Imaging Technology Image
Spatial light interference microscopy of a cell enables label-free phase-based imaging without the addition of perturbative dyes or stains. Image courtesy of the Quantitative Light Imaging Laboratory and the Center for Label-free Imaging and Multi-scale Biophotonics, or CLIMB. (Credit: Beckman Institute)

A new national collaborative — Biomedical Technology Research Resource — will develop label-free optical imaging technologies for medical and biological applications. Researchers from the University of Illinois Urbana-Champaign will use funding from the National Institute of Biomedical Imaging and Bioengineering at the National Institutes of Health to establish the center.

Development of the Center for Label-free Imaging and Multi-scale Biophotonics, known as CLIMB, was a joint effort between Stephen Boppart, a professor of electrical and computer engineering and bioengineering; Mark Anastasio, a professor of bioengineering; Rohit Bhargava, a professor of bioengineering; and the late Gabriel Popescu, who was a professor of electrical and computer engineering.

The center’s primary goal is to create optical and computational imaging technologies that can serve as a resource for clinicians as well as other investigators in the biological and medical sciences.

Label-free imaging of a cellSpatial light interference microscopy of a cell enables label-free phase-based imaging without the addition of perturbative dyes or stains. Image courtesy of the Quantitative Light Imaging Laboratory and the Center for Label-free Imaging and Multi-scale Biophotonics, or CLIMB.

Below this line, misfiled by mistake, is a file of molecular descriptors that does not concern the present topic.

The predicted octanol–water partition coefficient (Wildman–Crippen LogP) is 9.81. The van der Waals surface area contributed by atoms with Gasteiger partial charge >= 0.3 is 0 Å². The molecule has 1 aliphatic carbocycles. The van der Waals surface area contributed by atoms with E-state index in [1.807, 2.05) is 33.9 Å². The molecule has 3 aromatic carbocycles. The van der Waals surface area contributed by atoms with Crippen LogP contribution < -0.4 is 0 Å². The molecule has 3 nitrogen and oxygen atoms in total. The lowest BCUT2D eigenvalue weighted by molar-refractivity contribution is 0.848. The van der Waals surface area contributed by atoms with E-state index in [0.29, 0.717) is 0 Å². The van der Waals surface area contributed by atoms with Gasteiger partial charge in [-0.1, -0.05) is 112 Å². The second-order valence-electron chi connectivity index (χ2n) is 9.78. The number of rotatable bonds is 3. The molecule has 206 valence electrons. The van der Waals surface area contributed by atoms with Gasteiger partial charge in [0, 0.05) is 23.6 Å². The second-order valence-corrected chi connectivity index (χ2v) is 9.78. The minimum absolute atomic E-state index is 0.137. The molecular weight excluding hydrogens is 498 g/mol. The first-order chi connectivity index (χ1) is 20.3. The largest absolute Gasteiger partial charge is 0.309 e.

One of those benefits is that technologies developed for label-free microscopy can immediately be incorporated into human studies, allowing researchers to efficiently demonstrate their clinical applications. This is an advantage over the dyes, stains, or optical probes used in traditional imaging applications, which are considered drugs that must be FDA-approved prior to use with human patients.

The center's three major technology research and development projects include qualitative phase imaging, in vivo clinical imaging, and artificial intelligence. The launch phase of the program will focus on raising visibility for the center as a resource, organizing research collaborations, and initiating new training for graduate students.

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